That popular image of a behemoth nearly crowding you out of your own space—“the elephant in the room”—works well to convey the folly of refusing to acknowledge a problem that ought to be a priority. The problem I’m talking about arises from the fact that, in spite of all our technological advances, we humans are still unable to predict the future, which means we’re still unable to count on living a healthy long life, even if we’re in great shape today.
Therefore, we know (or should know) it’s a real possibility that we, or a loved one, might need long term care at some point. And there you have it: a future event requiring the need for long term care is the elephant in the room, and the problem that ought to be a priority is the failure to recognize the need to plan for the day you come home and find an elephant in your chair.
Many of us, while taking pride in having shown the foresight to plan for our financial future, nevertheless turn a blind eye to this enormous creature looming before us. Yet, its very presence puts our financial plan at tremendous risk.
Chances are, you’re already working on your financial plan to insure ample income throughout your retirement. Part of the planning process includes a regular review in order to adjust for the numerous normal life events that happen along the way, or for those unexpected events that cause our lives to change on a dime.
In this regard, the latest Northwestern Mutual C.A.R.E.* Study released on March 12, 2018, finds that:
Interestingly, although Americans recognize the pervasiveness of long-term care events (more believe it is likelier to happen than outliving retirement savings or job loss), three quarters (73%) have not planned for their own long-term care needs. This gap underscores a disconnect between priorities and actions as more than half (56%) indicated that saving for long-term care is a top financial priority, ranking second after saving for retirement (68%) — even ahead of paying off debt (55%) and saving for a home (30%).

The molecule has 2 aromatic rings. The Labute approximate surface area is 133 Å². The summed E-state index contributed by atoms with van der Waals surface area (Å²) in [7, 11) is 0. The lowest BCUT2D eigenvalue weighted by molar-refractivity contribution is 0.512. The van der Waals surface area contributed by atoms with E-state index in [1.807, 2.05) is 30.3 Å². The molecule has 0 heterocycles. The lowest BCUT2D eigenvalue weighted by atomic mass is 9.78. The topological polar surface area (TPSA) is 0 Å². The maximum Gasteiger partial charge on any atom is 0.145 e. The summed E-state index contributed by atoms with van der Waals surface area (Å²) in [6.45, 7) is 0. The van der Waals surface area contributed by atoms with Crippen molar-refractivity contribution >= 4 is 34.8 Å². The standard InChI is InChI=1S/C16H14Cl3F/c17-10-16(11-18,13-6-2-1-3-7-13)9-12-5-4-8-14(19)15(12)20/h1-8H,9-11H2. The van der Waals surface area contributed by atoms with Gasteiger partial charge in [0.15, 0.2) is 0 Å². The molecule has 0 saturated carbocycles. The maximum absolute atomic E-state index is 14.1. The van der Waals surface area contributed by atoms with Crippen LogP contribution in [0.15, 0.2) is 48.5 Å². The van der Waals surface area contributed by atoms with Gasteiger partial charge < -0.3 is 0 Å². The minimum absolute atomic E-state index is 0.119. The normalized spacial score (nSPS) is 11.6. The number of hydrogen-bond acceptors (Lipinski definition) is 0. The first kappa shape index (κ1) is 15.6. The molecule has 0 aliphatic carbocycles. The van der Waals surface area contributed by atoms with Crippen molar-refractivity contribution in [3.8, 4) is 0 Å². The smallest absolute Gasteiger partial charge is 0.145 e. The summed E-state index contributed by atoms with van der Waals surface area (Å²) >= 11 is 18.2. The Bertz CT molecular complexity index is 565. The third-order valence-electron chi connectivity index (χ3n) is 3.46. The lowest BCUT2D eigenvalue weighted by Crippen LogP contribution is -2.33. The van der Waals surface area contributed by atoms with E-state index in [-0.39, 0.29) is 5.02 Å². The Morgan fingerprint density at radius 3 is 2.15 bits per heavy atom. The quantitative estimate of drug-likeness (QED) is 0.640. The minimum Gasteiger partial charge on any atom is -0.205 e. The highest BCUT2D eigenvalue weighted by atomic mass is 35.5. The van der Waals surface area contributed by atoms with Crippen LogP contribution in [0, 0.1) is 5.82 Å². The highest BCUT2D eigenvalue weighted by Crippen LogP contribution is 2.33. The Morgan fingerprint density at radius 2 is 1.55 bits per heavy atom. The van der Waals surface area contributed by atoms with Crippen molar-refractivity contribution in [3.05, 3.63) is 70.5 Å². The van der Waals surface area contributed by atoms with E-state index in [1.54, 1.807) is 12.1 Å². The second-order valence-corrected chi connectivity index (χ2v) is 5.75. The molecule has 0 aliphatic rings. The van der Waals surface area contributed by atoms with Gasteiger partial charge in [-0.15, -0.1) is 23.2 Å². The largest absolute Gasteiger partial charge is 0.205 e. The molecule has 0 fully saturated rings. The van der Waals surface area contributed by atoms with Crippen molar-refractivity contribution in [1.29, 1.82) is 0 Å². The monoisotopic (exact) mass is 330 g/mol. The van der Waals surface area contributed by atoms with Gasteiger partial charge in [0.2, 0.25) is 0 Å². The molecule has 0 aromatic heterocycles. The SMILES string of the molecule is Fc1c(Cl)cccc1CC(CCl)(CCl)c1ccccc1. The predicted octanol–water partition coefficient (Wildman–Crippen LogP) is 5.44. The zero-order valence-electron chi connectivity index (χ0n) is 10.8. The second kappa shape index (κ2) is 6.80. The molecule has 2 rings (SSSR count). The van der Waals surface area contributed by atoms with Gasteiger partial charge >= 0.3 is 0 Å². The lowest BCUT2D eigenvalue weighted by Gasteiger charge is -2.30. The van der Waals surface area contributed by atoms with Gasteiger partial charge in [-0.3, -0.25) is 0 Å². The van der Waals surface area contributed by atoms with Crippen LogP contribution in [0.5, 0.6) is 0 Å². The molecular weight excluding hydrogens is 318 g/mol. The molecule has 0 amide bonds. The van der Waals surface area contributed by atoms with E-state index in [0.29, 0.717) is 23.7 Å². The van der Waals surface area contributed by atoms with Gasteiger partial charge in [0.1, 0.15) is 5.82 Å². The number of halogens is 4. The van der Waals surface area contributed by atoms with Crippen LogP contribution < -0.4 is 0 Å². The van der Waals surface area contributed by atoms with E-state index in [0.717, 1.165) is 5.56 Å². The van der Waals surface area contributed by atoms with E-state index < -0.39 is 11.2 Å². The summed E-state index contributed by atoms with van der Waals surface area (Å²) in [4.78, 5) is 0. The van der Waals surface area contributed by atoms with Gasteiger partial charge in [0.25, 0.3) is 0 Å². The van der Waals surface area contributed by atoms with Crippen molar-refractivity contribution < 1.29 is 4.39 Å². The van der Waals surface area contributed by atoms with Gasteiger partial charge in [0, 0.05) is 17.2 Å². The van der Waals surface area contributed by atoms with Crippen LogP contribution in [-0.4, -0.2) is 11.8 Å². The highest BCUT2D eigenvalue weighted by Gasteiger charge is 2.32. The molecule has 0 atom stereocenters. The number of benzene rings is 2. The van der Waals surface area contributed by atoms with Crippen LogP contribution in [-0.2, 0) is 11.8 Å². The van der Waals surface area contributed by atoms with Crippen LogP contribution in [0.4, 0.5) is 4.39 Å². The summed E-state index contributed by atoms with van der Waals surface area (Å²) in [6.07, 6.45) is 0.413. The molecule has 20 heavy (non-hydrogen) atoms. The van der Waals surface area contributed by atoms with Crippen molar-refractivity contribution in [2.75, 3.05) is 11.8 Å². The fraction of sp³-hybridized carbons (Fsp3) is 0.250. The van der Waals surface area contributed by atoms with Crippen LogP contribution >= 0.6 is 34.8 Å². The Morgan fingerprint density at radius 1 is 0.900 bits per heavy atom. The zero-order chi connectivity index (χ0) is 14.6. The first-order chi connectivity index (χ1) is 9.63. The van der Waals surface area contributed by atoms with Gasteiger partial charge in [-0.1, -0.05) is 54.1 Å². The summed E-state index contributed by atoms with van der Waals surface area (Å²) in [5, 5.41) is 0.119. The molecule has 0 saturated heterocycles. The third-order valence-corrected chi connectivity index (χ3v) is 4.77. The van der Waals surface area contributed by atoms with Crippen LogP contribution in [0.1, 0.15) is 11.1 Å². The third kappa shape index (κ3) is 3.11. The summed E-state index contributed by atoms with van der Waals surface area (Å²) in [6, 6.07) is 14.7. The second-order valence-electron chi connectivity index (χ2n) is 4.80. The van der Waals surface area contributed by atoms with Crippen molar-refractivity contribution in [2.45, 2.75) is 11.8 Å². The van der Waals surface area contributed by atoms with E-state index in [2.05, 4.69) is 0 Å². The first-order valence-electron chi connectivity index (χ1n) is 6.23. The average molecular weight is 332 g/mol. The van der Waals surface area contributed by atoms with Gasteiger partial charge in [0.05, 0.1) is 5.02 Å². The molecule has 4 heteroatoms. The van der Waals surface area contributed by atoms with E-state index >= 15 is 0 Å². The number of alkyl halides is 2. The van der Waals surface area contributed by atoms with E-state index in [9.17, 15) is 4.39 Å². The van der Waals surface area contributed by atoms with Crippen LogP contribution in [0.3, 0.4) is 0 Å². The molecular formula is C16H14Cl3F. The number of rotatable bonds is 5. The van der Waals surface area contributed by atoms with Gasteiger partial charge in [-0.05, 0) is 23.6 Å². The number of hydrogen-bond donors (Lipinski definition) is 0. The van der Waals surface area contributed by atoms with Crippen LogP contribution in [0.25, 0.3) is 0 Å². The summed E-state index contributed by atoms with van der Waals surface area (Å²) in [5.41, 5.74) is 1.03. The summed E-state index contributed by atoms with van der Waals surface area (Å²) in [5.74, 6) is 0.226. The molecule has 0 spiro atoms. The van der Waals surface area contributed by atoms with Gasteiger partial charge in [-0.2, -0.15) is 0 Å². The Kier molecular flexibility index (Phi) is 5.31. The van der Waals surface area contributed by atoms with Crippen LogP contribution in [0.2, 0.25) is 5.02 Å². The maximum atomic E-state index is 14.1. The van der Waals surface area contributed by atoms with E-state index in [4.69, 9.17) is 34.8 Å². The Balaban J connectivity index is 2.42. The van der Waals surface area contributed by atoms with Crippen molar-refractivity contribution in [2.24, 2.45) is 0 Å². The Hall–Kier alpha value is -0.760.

A regular review of your financial plan not only allows for shifts in strategy when your needs or risk tolerance change, but also provides the opportunity to incorporate a long-term care plan when the time is right. This action then results in a synchronized plan that covers your entire financial life. It’s important for everything to work in harmony, to include your being in control in the event you or your loved one experiences an extended health care event that could drastically interrupt or wreck your financial plan.
There’s no doubt that with the sudden presence of an enormous creature (an unexpected long-term care event) showing up in our living room, we’d rewrite our schedule immediately to deal with it. Having to react, however, rather than being proactive, presents its own set of thorny problems.
Wouldn’t you agree that it’s preferable to be able to snap to attention if you walk into your room to find the elephant staring at you? Otherwise, as we know from first-hand accounts, facing this beast not only causes emotional panic, but brings tremendous financial consequences that must be dealt with as well.
Nevertheless, there are still too many people around who are steadfast and confident in their disregard of the hovering monster. An extended health care event has the potential for a disaster of elephantine proportions, so please don’t miss the memo about the elephant.
Have the conversation to make certain your plan is protected.
* C.A.R.E.: Costs, Accountabilities, Realities, Expectations